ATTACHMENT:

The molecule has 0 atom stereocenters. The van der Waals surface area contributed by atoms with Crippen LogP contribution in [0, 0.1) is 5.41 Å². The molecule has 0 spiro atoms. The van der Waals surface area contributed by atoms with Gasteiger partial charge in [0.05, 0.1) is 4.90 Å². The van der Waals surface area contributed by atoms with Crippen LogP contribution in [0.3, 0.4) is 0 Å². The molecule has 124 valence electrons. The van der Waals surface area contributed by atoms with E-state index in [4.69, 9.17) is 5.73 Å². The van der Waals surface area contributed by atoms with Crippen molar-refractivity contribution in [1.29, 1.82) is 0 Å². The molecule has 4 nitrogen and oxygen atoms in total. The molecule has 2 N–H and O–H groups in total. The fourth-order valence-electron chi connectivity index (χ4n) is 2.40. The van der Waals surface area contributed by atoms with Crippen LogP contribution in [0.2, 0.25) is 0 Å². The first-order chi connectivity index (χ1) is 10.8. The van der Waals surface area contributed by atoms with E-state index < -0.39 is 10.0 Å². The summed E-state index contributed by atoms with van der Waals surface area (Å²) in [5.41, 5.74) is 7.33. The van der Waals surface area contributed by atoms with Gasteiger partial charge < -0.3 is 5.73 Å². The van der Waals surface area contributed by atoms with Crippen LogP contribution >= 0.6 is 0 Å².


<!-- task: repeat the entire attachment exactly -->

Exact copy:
The molecule has 0 atom stereocenters. The van der Waals surface area contributed by atoms with Crippen LogP contribution in [0, 0.1) is 5.41 Å². The molecule has 0 spiro atoms. The van der Waals surface area contributed by atoms with Gasteiger partial charge in [0.05, 0.1) is 4.90 Å². The van der Waals surface area contributed by atoms with Crippen LogP contribution in [0.3, 0.4) is 0 Å². The molecule has 124 valence electrons. The van der Waals surface area contributed by atoms with E-state index in [4.69, 9.17) is 5.73 Å². The van der Waals surface area contributed by atoms with Crippen molar-refractivity contribution in [1.29, 1.82) is 0 Å². The molecule has 4 nitrogen and oxygen atoms in total. The molecule has 2 N–H and O–H groups in total. The fourth-order valence-electron chi connectivity index (χ4n) is 2.40. The van der Waals surface area contributed by atoms with Crippen LogP contribution in [0.2, 0.25) is 0 Å². The first-order chi connectivity index (χ1) is 10.8. The van der Waals surface area contributed by atoms with E-state index < -0.39 is 10.0 Å². The summed E-state index contributed by atoms with van der Waals surface area (Å²) in [5.41, 5.74) is 7.33. The van der Waals surface area contributed by atoms with Gasteiger partial charge < -0.3 is 5.73 Å². The van der Waals surface area contributed by atoms with Crippen LogP contribution >= 0.6 is 0 Å².